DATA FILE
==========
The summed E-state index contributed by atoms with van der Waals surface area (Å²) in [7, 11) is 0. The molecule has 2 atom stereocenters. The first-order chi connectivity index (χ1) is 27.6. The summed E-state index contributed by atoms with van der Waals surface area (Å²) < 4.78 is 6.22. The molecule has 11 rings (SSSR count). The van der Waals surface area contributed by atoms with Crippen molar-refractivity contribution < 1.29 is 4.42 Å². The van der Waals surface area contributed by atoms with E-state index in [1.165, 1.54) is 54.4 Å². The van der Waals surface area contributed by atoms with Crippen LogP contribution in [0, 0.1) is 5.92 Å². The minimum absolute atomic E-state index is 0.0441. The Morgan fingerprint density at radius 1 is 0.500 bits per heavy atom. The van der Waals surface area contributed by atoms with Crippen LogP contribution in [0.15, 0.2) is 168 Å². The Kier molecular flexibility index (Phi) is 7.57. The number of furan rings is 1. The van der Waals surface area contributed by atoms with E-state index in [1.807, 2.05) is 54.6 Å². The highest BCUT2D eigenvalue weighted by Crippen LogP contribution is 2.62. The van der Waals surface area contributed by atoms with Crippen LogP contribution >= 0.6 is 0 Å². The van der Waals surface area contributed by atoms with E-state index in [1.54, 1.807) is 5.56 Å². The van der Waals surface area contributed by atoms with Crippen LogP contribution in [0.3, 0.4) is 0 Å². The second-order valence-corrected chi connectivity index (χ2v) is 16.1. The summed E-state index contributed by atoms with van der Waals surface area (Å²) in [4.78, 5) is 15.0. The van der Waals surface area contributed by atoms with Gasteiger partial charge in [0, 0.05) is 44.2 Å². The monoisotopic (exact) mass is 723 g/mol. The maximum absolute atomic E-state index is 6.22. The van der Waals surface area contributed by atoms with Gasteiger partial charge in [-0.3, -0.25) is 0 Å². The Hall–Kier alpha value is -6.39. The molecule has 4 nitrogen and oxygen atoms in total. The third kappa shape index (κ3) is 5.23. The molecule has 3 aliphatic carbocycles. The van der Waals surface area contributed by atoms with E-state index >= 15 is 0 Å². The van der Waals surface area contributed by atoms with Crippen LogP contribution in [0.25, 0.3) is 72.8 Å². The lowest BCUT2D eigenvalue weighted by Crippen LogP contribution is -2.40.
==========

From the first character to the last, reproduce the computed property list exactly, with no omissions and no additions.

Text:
The summed E-state index contributed by atoms with van der Waals surface area (Å²) in [7, 11) is 0. The molecule has 2 atom stereocenters. The first-order chi connectivity index (χ1) is 27.6. The summed E-state index contributed by atoms with van der Waals surface area (Å²) < 4.78 is 6.22. The molecule has 11 rings (SSSR count). The van der Waals surface area contributed by atoms with Crippen molar-refractivity contribution < 1.29 is 4.42 Å². The van der Waals surface area contributed by atoms with E-state index in [1.165, 1.54) is 54.4 Å². The van der Waals surface area contributed by atoms with Crippen LogP contribution in [0, 0.1) is 5.92 Å². The minimum absolute atomic E-state index is 0.0441. The Morgan fingerprint density at radius 1 is 0.500 bits per heavy atom. The van der Waals surface area contributed by atoms with Crippen LogP contribution in [0.15, 0.2) is 168 Å². The Kier molecular flexibility index (Phi) is 7.57. The number of furan rings is 1. The van der Waals surface area contributed by atoms with E-state index in [1.807, 2.05) is 54.6 Å². The highest BCUT2D eigenvalue weighted by Crippen LogP contribution is 2.62. The van der Waals surface area contributed by atoms with Crippen LogP contribution >= 0.6 is 0 Å². The van der Waals surface area contributed by atoms with E-state index in [1.54, 1.807) is 5.56 Å². The van der Waals surface area contributed by atoms with Crippen LogP contribution in [0.3, 0.4) is 0 Å². The second-order valence-corrected chi connectivity index (χ2v) is 16.1. The summed E-state index contributed by atoms with van der Waals surface area (Å²) in [4.78, 5) is 15.0. The van der Waals surface area contributed by atoms with Gasteiger partial charge in [0, 0.05) is 44.2 Å². The monoisotopic (exact) mass is 723 g/mol. The maximum absolute atomic E-state index is 6.22. The van der Waals surface area contributed by atoms with Gasteiger partial charge in [-0.3, -0.25) is 0 Å². The Hall–Kier alpha value is -6.39. The molecule has 4 nitrogen and oxygen atoms in total. The third kappa shape index (κ3) is 5.23. The molecule has 3 aliphatic carbocycles. The van der Waals surface area contributed by atoms with E-state index >= 15 is 0 Å². The van der Waals surface area contributed by atoms with Crippen LogP contribution in [0.25, 0.3) is 72.8 Å². The lowest BCUT2D eigenvalue weighted by Crippen LogP contribution is -2.40.